Aging Well: Eldercare mediation can help stressed-out families

The middle-aged woman rolled her eyes and abruptly turned away from her younger brother so she wouldn’t have to see him caress their frail elderly mother. As usual, he had popped in with an armload of expensive gifts for his holiday appearance. Moments before, she had tried to talk privately with him in the kitchen. She had pleaded with him to help her care for their mother who is in the early stages of dementia. She wasn’t surprised when he started reciting his usual list of excuses.

Missy Buchanan

She had heard them all before. He lives over a hundred miles away. He is self-employed and can’t afford to be away from work. He has two teenagers to support and money is tight. He is just not emotionally equipped to handle watching their mother decline.

Seeing him hug their mother made her furious, knowing that he would disappear again and leave the yeoman’s work to her. Warm tears began to splash down her face and onto her Christmas sweater. What about her? Did he ever consider how much energy, time and money she had spent caring for their mother? To her, he was the same spoiled, manipulative person he’d always been.

Keith Branson, founder of Age to Age Ministry and a conflict resolution specialist, knows that the holidays often bring unresolved family issues to a climax. Old clashes and hurts are likely to resurface as family members interact, especially if there is disagreement about caring for an aging parent.

Getting siblings to agree on a plan of action may seem impossible, but Mr. Branson suggests that eldercare mediation offers the best hope in highly-charged situations. A skillful mediator who is familiar with eldercare issues can actually help diffuse the emotional tension and help everyone to see things more objectively. He can reframe the conversation with less-antagonistic rhetoric than occurs when angry or hurt family members tackle the conversation alone.

Professional mediation or not, Mr. Branson suggests that helpful conversation always requires respectful listening from all parties. It’s important to hear what someone is saying without judging or condemning them. The brother needs his sister to hear his fears and concerns without being judged as thoughtless or spoiled. At the same time, the middle-aged woman needs her brother to understand why she feels she is unfairly shouldering the burden of caregiving.

Unless the aging mother is mentally unable to share in decision-making, she should also be invited into the conversation at an appropriate time. Most importantly, a skilled eldercare mediator can lead a family through the emotional landmines that block their way and help them keep their focus on the best possible care for their aging parent.

Though working with a mediator to get resolution can be painful at times, Mr. Branson emphasizes that the reward for pressing through the difficulties can be extremely satisfying. He points out that resolution does not mean that you will never feel negative emotions again. It means that you choose to communicate your feelings in a positive way and move forward.

With the New Year comes new beginnings; it’s a perfect time to reflect on family relationships and responsibilities. Perhaps this is the year that you gather your siblings and seek the help of an eldercare mediator to help your family navigate the uneven landscape of caring for aging parents.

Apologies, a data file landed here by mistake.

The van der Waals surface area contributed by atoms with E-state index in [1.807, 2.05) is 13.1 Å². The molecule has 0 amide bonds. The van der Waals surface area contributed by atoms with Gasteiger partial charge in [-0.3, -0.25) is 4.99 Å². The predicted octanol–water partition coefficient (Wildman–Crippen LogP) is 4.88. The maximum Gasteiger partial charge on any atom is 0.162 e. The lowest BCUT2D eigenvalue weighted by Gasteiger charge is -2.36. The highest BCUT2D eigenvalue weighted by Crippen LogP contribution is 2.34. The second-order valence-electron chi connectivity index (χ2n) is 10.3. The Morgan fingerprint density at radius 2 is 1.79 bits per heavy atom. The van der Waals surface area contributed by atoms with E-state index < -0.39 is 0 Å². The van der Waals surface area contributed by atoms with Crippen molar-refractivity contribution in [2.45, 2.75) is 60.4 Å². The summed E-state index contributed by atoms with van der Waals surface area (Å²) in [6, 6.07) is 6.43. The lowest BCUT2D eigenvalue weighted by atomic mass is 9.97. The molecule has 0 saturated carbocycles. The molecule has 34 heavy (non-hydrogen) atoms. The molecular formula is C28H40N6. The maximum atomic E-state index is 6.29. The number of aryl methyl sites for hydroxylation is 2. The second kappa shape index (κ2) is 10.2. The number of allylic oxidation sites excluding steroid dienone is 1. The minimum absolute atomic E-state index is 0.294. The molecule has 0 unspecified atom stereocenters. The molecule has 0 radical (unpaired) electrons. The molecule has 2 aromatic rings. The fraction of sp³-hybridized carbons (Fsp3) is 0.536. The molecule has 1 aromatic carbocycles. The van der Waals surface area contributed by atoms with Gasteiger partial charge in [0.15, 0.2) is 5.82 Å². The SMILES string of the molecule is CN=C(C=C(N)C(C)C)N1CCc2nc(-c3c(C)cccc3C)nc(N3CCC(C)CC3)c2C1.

For additional information on Keith Branson and Age to Age Ministry, call (615) 591-9914.

Ms. Buchanan, a member of FUMC Rockwall, Texas, is the author of Aging Faithfully: 28 Days of Prayer. Reach her at:

Missy Buchanan, UMR Columnist

Missy Buchanan is a sought-after speaker on topics of older adult ministry and spiritual creativity, she brings passion and humor to many events for churches, organizations, and women’s groups. She has appeared on Good Morning America with co-host Robin Roberts and is the author of books including Living with Purpose in a Worn-Out Body: Spiritual Encouragement for Older Adults, Talking with God in Old Age: Meditations and Psalms, and Don’t Write My Obituary Just Yet: Inspiring Faith Stories for Older Adults. She has written for many publications including Presbyterians Today, Mature Years, Christian Association Serving Adults Ministries, Entrepreneur, and The Dallas Morning News.

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The United Methodist Reporter wants to encourage lively conversation about The United Methodist Church and our articles in the belief that Christian conversation (what Wesley would call conferencing) is a means of grace. While we support passionate debate, we cannot allow language that demeans or demonizes others, and we reserve the right to delete any comment we believe to be harmful or inappropriate. We encourage all to remember that we are all broken and in need of Christ's grace, and that we all see through the glass darkly until that time we when reach full perfection in love. May your speech here be tempered with love, and reflection of the fruits of love, joy, peace, patience, kindness, goodness, faithfulness, gentleness, and self-control. After all, "There is no law against things like this." (Galatians 5:22-23)
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My wife was diagnosed almost 5 years ago with Alzheimer's. She had been showing symptoms for a long time before our oldest son encouraged a Drs visit. I prayed for a tangible cause for her problem–those are treatable–Alzheimer's is not. My wife has been in a nursing facility for nearly 6 longs months. I see her only 3 times a week–most weeks. Our sons see her fairly frequently except for the one who lives all the way across the country. Our "Mediator" was-is-forever shall be Father/Son/Holy Spirit. Yes it is tough. This will be the first (among many "firsts") Christmas… Read more »

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